Influencing youth justice decisions

Referral sources from custody

Referrals from police custody can be made from a variety of sources:

Each of these are described in more detail below.

Triage

Many police custody suites have a triage system which brings youth offending teams (YOTs) into custody suites and involves them in the decision making process to inform the final outcome for the young person. In particular, this approach is used for first time entrants to the youth justice system or for low level offending. Where triage is already operating it can be used as a referral pathway for health screening and diversion.

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Appropriate Adult (AA) Scheme

Although most young people in police custody are accompanied by a parent or family member to act as their appropriate adult and represent their best interests, some young people require the services of the appropriate adult scheme.

Each youth offending team (YOT) has a responsibility to provide an appropriate adult scheme for the police area they cover. Appropriate adults are trained individuals and volunteers who attend police custody facilities to assist young people up to and including 16 years of age and also vulnerable adults. They are required when a parent or carer is unavailable or deemed inappropriate to attend. They represent the young or vulnerable person and help facilitate communications between them and the police. The appropriate adult often represents young people where families have ‘given up’ on them and in such cases may represent young people with a multitude of vulnerabilities and can, therefore, be a rich source of referrals.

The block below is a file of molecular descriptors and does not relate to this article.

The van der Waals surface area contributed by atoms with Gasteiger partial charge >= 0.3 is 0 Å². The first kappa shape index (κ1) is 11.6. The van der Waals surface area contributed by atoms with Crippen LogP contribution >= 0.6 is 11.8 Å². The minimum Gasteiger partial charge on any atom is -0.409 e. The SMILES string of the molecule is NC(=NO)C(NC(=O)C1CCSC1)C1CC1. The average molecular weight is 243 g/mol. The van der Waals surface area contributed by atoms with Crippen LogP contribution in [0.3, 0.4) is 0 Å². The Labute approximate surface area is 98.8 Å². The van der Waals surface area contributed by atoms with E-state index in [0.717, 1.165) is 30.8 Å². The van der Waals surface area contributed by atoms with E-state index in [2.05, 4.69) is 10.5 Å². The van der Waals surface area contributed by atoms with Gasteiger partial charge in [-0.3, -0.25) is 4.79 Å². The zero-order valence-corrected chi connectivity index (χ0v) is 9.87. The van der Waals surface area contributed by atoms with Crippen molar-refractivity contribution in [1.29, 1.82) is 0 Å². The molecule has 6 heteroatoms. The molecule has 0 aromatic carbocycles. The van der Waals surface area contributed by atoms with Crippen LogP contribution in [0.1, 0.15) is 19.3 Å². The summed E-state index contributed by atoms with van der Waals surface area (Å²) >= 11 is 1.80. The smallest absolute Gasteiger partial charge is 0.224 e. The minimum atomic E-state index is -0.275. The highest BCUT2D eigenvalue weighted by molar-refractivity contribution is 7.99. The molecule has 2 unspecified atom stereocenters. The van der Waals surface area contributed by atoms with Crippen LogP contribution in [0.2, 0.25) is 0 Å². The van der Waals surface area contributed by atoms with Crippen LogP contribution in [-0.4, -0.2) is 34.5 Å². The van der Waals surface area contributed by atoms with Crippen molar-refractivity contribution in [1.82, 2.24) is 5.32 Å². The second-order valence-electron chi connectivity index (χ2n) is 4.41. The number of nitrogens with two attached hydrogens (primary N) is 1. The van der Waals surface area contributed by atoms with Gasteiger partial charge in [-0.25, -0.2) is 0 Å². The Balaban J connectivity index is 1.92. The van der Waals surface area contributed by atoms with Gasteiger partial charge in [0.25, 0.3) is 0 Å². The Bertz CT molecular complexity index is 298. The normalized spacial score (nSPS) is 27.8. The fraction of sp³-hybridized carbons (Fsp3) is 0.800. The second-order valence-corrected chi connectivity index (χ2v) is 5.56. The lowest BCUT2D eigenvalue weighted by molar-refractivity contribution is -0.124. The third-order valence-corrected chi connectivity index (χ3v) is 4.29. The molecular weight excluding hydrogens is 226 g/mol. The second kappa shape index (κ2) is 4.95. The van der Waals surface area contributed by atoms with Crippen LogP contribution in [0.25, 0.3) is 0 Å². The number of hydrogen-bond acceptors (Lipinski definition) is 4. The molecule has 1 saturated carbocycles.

Some YOTs have outsourced the Appropriate Adult function and provided additional training to enable AAs to also complete the initial health screening, usually undertaken by separate YJLD workers.

For more information on the appropriate adult scheme contact the National Appropriate Adult Network.

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Drug Intervention and Prevention Workers

Drug Intervention and Prevention (DIP) workers are employed within police custody suites to test detained people for opiate and cocaine usage. Initially employed to test adult detained persons only, their remit of work has been extended to include drug advice to anyone in police custody. The authority to require a drug test from a detained person is automatically granted upon the commission of a 'trigger offence'. These are mainly acquisitive crimes, drug possession and supply. If a police inspector or above believes that the commission of the offence was due in part to the use of drugs they may also authorise a test to be conducted.

DIP workers are available in police custody settings to offer advice to all detained young people, often performing a ‘sweep’ of the cells to ensure people receive the necessary support from their service. Any positive test or concerns can then be referred for further health screening. A positive test result and subsequent engagement with drug misuse services can influence the custody officer or the Crown Prosecution Service in determining the final outcome of the case.

In adult cases, if the detained person is engaged with the drug intervention programme, the criminal case is suspended. As long as this engagement continues the original charge(s) will not be dealt with. If the client fails to attend the programme this is fed back to the police and Crown Prosecution Service who can reinstigate the original proceedings.

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Police Healthcare teams (including the Forensic Medical Examiner)